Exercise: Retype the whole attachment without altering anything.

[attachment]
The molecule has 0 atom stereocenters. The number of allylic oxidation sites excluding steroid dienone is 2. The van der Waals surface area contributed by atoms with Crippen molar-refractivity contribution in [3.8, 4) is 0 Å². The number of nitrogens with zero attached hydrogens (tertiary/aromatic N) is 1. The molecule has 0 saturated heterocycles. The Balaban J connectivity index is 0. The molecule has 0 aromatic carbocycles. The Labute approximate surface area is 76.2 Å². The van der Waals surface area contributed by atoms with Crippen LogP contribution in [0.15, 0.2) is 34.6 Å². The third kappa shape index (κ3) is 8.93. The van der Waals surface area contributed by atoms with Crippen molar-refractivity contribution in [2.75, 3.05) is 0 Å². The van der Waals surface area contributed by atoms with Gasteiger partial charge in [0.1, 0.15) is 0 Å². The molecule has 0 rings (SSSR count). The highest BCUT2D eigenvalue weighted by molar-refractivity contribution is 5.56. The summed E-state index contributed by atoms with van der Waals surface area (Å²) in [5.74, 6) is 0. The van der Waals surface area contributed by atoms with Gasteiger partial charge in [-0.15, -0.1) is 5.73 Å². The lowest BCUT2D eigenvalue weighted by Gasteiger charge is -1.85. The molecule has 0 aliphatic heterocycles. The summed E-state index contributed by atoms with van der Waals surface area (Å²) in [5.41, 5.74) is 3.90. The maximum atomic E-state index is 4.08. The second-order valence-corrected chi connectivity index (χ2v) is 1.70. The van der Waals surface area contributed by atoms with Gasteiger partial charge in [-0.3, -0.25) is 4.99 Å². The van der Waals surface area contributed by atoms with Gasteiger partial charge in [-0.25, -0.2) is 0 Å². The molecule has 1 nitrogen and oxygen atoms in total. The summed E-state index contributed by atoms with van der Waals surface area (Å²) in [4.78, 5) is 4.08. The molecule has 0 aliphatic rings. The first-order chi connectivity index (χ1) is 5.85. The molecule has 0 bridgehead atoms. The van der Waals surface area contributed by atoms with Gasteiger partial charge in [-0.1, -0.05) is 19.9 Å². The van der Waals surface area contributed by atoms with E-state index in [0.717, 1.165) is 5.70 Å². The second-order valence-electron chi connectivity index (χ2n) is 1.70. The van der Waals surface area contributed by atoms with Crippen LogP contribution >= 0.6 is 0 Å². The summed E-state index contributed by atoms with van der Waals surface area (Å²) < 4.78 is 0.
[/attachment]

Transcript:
The molecule has 0 atom stereocenters. The number of allylic oxidation sites excluding steroid dienone is 2. The van der Waals surface area contributed by atoms with Crippen molar-refractivity contribution in [3.8, 4) is 0 Å². The number of nitrogens with zero attached hydrogens (tertiary/aromatic N) is 1. The molecule has 0 saturated heterocycles. The Balaban J connectivity index is 0. The molecule has 0 aromatic carbocycles. The Labute approximate surface area is 76.2 Å². The van der Waals surface area contributed by atoms with Crippen LogP contribution in [0.15, 0.2) is 34.6 Å². The third kappa shape index (κ3) is 8.93. The van der Waals surface area contributed by atoms with Crippen molar-refractivity contribution in [2.75, 3.05) is 0 Å². The van der Waals surface area contributed by atoms with Gasteiger partial charge in [0.1, 0.15) is 0 Å². The molecule has 0 rings (SSSR count). The highest BCUT2D eigenvalue weighted by molar-refractivity contribution is 5.56. The summed E-state index contributed by atoms with van der Waals surface area (Å²) in [5.74, 6) is 0. The van der Waals surface area contributed by atoms with Gasteiger partial charge in [-0.15, -0.1) is 5.73 Å². The lowest BCUT2D eigenvalue weighted by Gasteiger charge is -1.85. The molecule has 0 aliphatic heterocycles. The summed E-state index contributed by atoms with van der Waals surface area (Å²) in [5.41, 5.74) is 3.90. The maximum atomic E-state index is 4.08. The second-order valence-corrected chi connectivity index (χ2v) is 1.70. The van der Waals surface area contributed by atoms with Gasteiger partial charge in [-0.3, -0.25) is 4.99 Å². The van der Waals surface area contributed by atoms with Gasteiger partial charge in [-0.25, -0.2) is 0 Å². The molecule has 1 nitrogen and oxygen atoms in total. The summed E-state index contributed by atoms with van der Waals surface area (Å²) in [4.78, 5) is 4.08. The molecule has 0 aliphatic rings. The first-order chi connectivity index (χ1) is 5.85. The molecule has 0 bridgehead atoms. The van der Waals surface area contributed by atoms with Gasteiger partial charge in [-0.1, -0.05) is 19.9 Å². The van der Waals surface area contributed by atoms with E-state index in [0.717, 1.165) is 5.70 Å². The second-order valence-electron chi connectivity index (χ2n) is 1.70. The van der Waals surface area contributed by atoms with Crippen LogP contribution >= 0.6 is 0 Å². The summed E-state index contributed by atoms with van der Waals surface area (Å²) < 4.78 is 0.